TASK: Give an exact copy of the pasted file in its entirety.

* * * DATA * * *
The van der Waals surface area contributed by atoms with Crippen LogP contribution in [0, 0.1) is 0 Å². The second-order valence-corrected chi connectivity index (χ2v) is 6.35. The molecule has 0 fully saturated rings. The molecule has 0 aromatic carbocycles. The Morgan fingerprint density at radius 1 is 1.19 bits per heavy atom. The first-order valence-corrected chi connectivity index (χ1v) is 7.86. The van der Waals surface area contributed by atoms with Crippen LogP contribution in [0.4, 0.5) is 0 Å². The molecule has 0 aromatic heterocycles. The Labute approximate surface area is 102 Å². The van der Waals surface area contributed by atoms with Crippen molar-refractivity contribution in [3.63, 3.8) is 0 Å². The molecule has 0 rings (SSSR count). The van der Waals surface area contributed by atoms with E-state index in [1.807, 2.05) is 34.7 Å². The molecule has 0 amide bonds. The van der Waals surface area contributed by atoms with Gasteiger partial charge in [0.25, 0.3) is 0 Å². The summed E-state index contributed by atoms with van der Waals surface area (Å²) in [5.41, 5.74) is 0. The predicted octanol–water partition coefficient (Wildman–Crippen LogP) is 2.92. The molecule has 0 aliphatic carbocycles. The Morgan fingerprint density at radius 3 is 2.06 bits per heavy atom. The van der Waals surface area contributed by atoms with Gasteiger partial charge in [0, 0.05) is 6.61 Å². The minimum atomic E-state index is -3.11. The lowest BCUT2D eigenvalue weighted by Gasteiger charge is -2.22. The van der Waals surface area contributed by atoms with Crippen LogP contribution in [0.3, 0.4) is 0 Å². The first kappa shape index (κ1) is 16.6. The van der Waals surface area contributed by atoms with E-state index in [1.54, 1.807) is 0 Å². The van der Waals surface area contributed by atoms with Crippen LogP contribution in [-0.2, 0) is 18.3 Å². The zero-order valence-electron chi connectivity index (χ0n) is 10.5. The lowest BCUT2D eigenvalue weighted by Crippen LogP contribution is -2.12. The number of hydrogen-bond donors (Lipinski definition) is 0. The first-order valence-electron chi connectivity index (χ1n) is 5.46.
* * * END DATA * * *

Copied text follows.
The van der Waals surface area contributed by atoms with Crippen LogP contribution in [0, 0.1) is 0 Å². The second-order valence-corrected chi connectivity index (χ2v) is 6.35. The molecule has 0 fully saturated rings. The molecule has 0 aromatic carbocycles. The Morgan fingerprint density at radius 1 is 1.19 bits per heavy atom. The first-order valence-corrected chi connectivity index (χ1v) is 7.86. The van der Waals surface area contributed by atoms with Crippen LogP contribution in [0.4, 0.5) is 0 Å². The molecule has 0 aromatic heterocycles. The Labute approximate surface area is 102 Å². The van der Waals surface area contributed by atoms with Crippen molar-refractivity contribution in [3.63, 3.8) is 0 Å². The molecule has 0 rings (SSSR count). The van der Waals surface area contributed by atoms with E-state index in [1.807, 2.05) is 34.7 Å². The molecule has 0 amide bonds. The van der Waals surface area contributed by atoms with Gasteiger partial charge in [0.25, 0.3) is 0 Å². The summed E-state index contributed by atoms with van der Waals surface area (Å²) in [5.41, 5.74) is 0. The predicted octanol–water partition coefficient (Wildman–Crippen LogP) is 2.92. The molecule has 0 aliphatic carbocycles. The Morgan fingerprint density at radius 3 is 2.06 bits per heavy atom. The van der Waals surface area contributed by atoms with Gasteiger partial charge in [0, 0.05) is 6.61 Å². The minimum atomic E-state index is -3.11. The lowest BCUT2D eigenvalue weighted by Gasteiger charge is -2.22. The van der Waals surface area contributed by atoms with Crippen LogP contribution in [0.3, 0.4) is 0 Å². The first kappa shape index (κ1) is 16.6. The van der Waals surface area contributed by atoms with E-state index in [1.54, 1.807) is 0 Å². The van der Waals surface area contributed by atoms with Crippen LogP contribution in [-0.2, 0) is 18.3 Å². The zero-order valence-electron chi connectivity index (χ0n) is 10.5. The lowest BCUT2D eigenvalue weighted by Crippen LogP contribution is -2.12. The number of hydrogen-bond donors (Lipinski definition) is 0. The first-order valence-electron chi connectivity index (χ1n) is 5.46.